Until you’ve seen a pup wearing a tatter coat (her second outfit of the day) and taking part in a broom dance competition, you just haven’t lived. Obviously some cynics might suggest that adding the awwww factor will circumnavigate even the steeliest judge’s emotional barricade, but Black Annis aren’t the only side with a pet in tow. Pig Dyke Molly, in their striking black and white kit, were joined by Storm, also in side colours. Just so you know, this bit of the article isn’t really about Molly Dancing, it’s about cute dogs. But you made it this far so just relax for a moment, before we end proceedings.
What’s left to say?
Well, plenty, of course, but I think I’ve made enough generalisations, assumptions, and terrible puns for one article. Instead, I’ll conclude with some words of wisdom from Seven Champions’ founder member, Chris. I asked him if he would defend Molly Dancing to the bitter end, and he suggested he’d go one further.
If, like Chris, everyone who is passionate about it commits to, “taking traditional dancing, keeping it alive by letting it evolve, and making it the best it possibly can be”, then generations to come will still be able to marvel at the baffling delights of Molly Dancing (and other Morris styles, for that matter). The Molly tradition emerged from an innate desire to dance (in whatever stomping form that took) and continues its evolution onwards – this year, next year, and hopefully beyond. Who knows? I’m sure there are people who can’t think of anything less traditional, but just because, in its current iteration, the Molly is sometimes danced by men in double animal print carrying handbags should neither take away from it’s fascinating, chequered history, nor deny it a place in the hallowed hall of ‘tradition’.
There’s lots more to discover about Molly Dancing – I’ve really only scratched the surface. Do go and experience some for yourself when winter comes around again.
Huge thanks to dancers and musicians of Belchamp Ploughboys, Mepal Molly, Black Annis, Ouse Washes Molly, Madder Mill Molly, Norwich Kitwitches, Misfit Molly, Pig Dyke Molly, and Seven Champions for chatting to me about dancing, tradition, and the best way to attract a romantic partner while wearing Molly kit.
Fabulously interesting article and great photos! Thank you Rachel Wilkinson.
One of the best descriptions for Kitwitches’ kit is that they are men dressed as women. Especially good when the women in their side dress as men who are dressed as women (complete with stubble!)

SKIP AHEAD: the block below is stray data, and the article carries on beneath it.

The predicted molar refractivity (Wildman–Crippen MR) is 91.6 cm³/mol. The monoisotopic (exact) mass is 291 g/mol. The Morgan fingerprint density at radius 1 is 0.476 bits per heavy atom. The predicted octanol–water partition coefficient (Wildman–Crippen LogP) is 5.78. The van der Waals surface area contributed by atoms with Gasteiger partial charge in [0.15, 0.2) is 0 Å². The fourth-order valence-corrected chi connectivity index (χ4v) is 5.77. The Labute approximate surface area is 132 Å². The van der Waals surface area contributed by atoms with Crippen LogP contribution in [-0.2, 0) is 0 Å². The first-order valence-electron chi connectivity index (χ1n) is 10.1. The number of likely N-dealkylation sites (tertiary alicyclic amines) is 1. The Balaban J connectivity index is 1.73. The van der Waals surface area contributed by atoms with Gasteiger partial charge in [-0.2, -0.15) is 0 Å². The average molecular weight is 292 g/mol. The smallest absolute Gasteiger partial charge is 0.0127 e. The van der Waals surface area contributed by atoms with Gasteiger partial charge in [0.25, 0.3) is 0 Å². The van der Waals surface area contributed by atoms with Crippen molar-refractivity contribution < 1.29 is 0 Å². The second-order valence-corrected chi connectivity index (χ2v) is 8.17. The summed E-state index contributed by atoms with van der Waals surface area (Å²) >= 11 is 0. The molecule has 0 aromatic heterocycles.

What, no mention of Cyril Papworth! Surely he deserves some recognition!
Oh absolutely. Funnily enough, he wrote the other piece in the ‘English Dance & Song’ booklet that’s mentioned, about the Comberton Broom Dance. This article started life as just a bit of chat about the Day of Dance, and grew a bit from there. I could have written another few thousand words and included a lot more information (with a lot more research, of course), but had to stop somewhere…!
Fair enough, Rachel, but Cyril literally “wrote the original book(let)” on molly dancing. His feast dance publication, and his cassette tape, are the root of all the known traditional dances, from which Seven Champions et al developed.
Fair enough, Rachel, but Cyril literally “wrote the original book(let)” on molly dancing. His feast dance publication, and his cassette tape, are the root of all the known traditional dances, from which Seven Champions et al subsequently developed.
Thanks to Rachel for an entertaining and enticing article and to Graham for a cogent correction. I had the privilege of being one of Cyril’s musicians for the Broom Dance, and one of his many friends, during the years he was writing his later books and lectures. Certainly his recollections, going back through several generations of his family, are the basis of the East Anglian Molly (supplemented by research from Elaine Bradtke and others), but doesn’t the Kent Molly have a different lineage? Their dance figures have quite different formations from the Feast / Molly dances which closely resemble the country dances of the 18th & early 19th centuries. Hope someone from Seven Champs, or Sisters, will clarify this.
Great article. The Mark Jones Day of Dance is organised every year by Ouse Washes Molly Dancers. In 2023 it will take place on Saturday January 28th – hope to see you there 😁
Thank you Rachel, that is an excellent article and really captures the spirit of both the day and the state of revival Molly dancing today. This should go viral ahead of next year’s event.
Whilst Graham is correct about the importance of Cyril Papworth (I was at his 1980 Molly workshop) and for that matter, Russell Whortley, the article is more present focused and not aiming to be a ful history of Molly.